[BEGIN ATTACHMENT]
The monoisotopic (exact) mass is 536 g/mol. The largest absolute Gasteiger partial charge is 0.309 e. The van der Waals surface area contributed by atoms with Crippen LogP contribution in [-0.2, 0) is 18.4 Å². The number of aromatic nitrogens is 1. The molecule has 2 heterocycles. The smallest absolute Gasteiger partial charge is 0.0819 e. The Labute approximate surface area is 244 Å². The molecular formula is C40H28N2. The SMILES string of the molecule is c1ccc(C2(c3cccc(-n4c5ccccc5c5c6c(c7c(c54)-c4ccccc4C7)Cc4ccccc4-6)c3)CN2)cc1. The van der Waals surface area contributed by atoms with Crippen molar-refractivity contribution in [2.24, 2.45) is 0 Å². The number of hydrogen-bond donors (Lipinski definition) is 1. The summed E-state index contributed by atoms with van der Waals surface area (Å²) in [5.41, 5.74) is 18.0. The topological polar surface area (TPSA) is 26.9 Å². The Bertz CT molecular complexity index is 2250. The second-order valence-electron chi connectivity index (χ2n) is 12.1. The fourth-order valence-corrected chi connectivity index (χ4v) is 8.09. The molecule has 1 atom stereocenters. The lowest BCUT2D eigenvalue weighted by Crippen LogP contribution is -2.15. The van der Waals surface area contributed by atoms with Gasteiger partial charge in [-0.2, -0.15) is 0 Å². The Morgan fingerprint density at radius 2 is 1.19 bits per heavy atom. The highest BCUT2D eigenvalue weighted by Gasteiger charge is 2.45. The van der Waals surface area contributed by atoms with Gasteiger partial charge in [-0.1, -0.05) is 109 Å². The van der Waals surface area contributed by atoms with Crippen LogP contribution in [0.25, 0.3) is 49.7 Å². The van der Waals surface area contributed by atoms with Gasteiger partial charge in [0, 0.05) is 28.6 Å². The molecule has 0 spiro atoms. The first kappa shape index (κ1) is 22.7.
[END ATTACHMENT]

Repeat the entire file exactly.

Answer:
The monoisotopic (exact) mass is 536 g/mol. The largest absolute Gasteiger partial charge is 0.309 e. The van der Waals surface area contributed by atoms with Crippen LogP contribution in [-0.2, 0) is 18.4 Å². The number of aromatic nitrogens is 1. The molecule has 2 heterocycles. The smallest absolute Gasteiger partial charge is 0.0819 e. The Labute approximate surface area is 244 Å². The molecular formula is C40H28N2. The SMILES string of the molecule is c1ccc(C2(c3cccc(-n4c5ccccc5c5c6c(c7c(c54)-c4ccccc4C7)Cc4ccccc4-6)c3)CN2)cc1. The van der Waals surface area contributed by atoms with Crippen molar-refractivity contribution in [2.24, 2.45) is 0 Å². The number of hydrogen-bond donors (Lipinski definition) is 1. The summed E-state index contributed by atoms with van der Waals surface area (Å²) in [5.41, 5.74) is 18.0. The topological polar surface area (TPSA) is 26.9 Å². The Bertz CT molecular complexity index is 2250. The second-order valence-electron chi connectivity index (χ2n) is 12.1. The fourth-order valence-corrected chi connectivity index (χ4v) is 8.09. The molecule has 1 atom stereocenters. The lowest BCUT2D eigenvalue weighted by Crippen LogP contribution is -2.15. The van der Waals surface area contributed by atoms with Gasteiger partial charge in [-0.2, -0.15) is 0 Å². The Morgan fingerprint density at radius 2 is 1.19 bits per heavy atom. The highest BCUT2D eigenvalue weighted by Gasteiger charge is 2.45. The van der Waals surface area contributed by atoms with Gasteiger partial charge in [-0.1, -0.05) is 109 Å². The van der Waals surface area contributed by atoms with Crippen LogP contribution in [0.25, 0.3) is 49.7 Å². The van der Waals surface area contributed by atoms with Gasteiger partial charge in [0, 0.05) is 28.6 Å². The molecule has 0 spiro atoms. The first kappa shape index (κ1) is 22.7.